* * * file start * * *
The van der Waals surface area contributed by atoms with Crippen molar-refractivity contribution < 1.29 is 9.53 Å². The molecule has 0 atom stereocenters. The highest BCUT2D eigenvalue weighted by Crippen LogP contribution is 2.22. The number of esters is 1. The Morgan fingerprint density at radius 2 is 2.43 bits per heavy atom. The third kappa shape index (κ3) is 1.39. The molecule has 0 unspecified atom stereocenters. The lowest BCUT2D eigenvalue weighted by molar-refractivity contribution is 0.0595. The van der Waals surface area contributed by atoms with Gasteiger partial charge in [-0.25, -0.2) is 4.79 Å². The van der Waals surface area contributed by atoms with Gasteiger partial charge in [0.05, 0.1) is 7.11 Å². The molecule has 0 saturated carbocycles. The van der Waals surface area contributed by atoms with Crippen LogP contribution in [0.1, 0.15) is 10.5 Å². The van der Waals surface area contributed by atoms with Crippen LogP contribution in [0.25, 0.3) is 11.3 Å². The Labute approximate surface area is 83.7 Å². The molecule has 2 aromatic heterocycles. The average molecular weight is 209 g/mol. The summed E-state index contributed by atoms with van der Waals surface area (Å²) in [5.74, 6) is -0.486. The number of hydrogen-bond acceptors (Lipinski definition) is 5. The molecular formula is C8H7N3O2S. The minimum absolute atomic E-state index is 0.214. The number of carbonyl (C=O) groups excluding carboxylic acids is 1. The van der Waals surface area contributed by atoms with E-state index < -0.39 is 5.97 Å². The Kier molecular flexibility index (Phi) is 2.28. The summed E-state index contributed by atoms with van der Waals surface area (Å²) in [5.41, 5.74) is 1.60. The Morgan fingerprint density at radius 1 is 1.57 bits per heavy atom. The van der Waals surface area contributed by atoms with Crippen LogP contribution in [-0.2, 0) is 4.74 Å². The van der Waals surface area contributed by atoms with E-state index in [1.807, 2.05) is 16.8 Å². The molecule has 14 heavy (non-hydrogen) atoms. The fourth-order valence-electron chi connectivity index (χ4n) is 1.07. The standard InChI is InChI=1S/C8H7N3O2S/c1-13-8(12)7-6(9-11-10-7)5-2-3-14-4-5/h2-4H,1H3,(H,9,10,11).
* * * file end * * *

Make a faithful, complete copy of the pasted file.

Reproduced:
The van der Waals surface area contributed by atoms with Crippen molar-refractivity contribution < 1.29 is 9.53 Å². The molecule has 0 atom stereocenters. The highest BCUT2D eigenvalue weighted by Crippen LogP contribution is 2.22. The number of esters is 1. The Morgan fingerprint density at radius 2 is 2.43 bits per heavy atom. The third kappa shape index (κ3) is 1.39. The molecule has 0 unspecified atom stereocenters. The lowest BCUT2D eigenvalue weighted by molar-refractivity contribution is 0.0595. The van der Waals surface area contributed by atoms with Gasteiger partial charge in [-0.25, -0.2) is 4.79 Å². The van der Waals surface area contributed by atoms with Gasteiger partial charge in [0.05, 0.1) is 7.11 Å². The molecule has 0 saturated carbocycles. The van der Waals surface area contributed by atoms with Crippen LogP contribution in [0.1, 0.15) is 10.5 Å². The van der Waals surface area contributed by atoms with Crippen LogP contribution in [0.25, 0.3) is 11.3 Å². The Labute approximate surface area is 83.7 Å². The molecule has 2 aromatic heterocycles. The average molecular weight is 209 g/mol. The summed E-state index contributed by atoms with van der Waals surface area (Å²) in [5.74, 6) is -0.486. The number of hydrogen-bond acceptors (Lipinski definition) is 5. The molecular formula is C8H7N3O2S. The minimum absolute atomic E-state index is 0.214. The number of carbonyl (C=O) groups excluding carboxylic acids is 1. The van der Waals surface area contributed by atoms with E-state index < -0.39 is 5.97 Å². The Kier molecular flexibility index (Phi) is 2.28. The summed E-state index contributed by atoms with van der Waals surface area (Å²) in [5.41, 5.74) is 1.60. The Morgan fingerprint density at radius 1 is 1.57 bits per heavy atom. The van der Waals surface area contributed by atoms with Crippen LogP contribution in [-0.2, 0) is 4.74 Å². The van der Waals surface area contributed by atoms with E-state index in [1.807, 2.05) is 16.8 Å². The molecule has 14 heavy (non-hydrogen) atoms. The fourth-order valence-electron chi connectivity index (χ4n) is 1.07. The standard InChI is InChI=1S/C8H7N3O2S/c1-13-8(12)7-6(9-11-10-7)5-2-3-14-4-5/h2-4H,1H3,(H,9,10,11).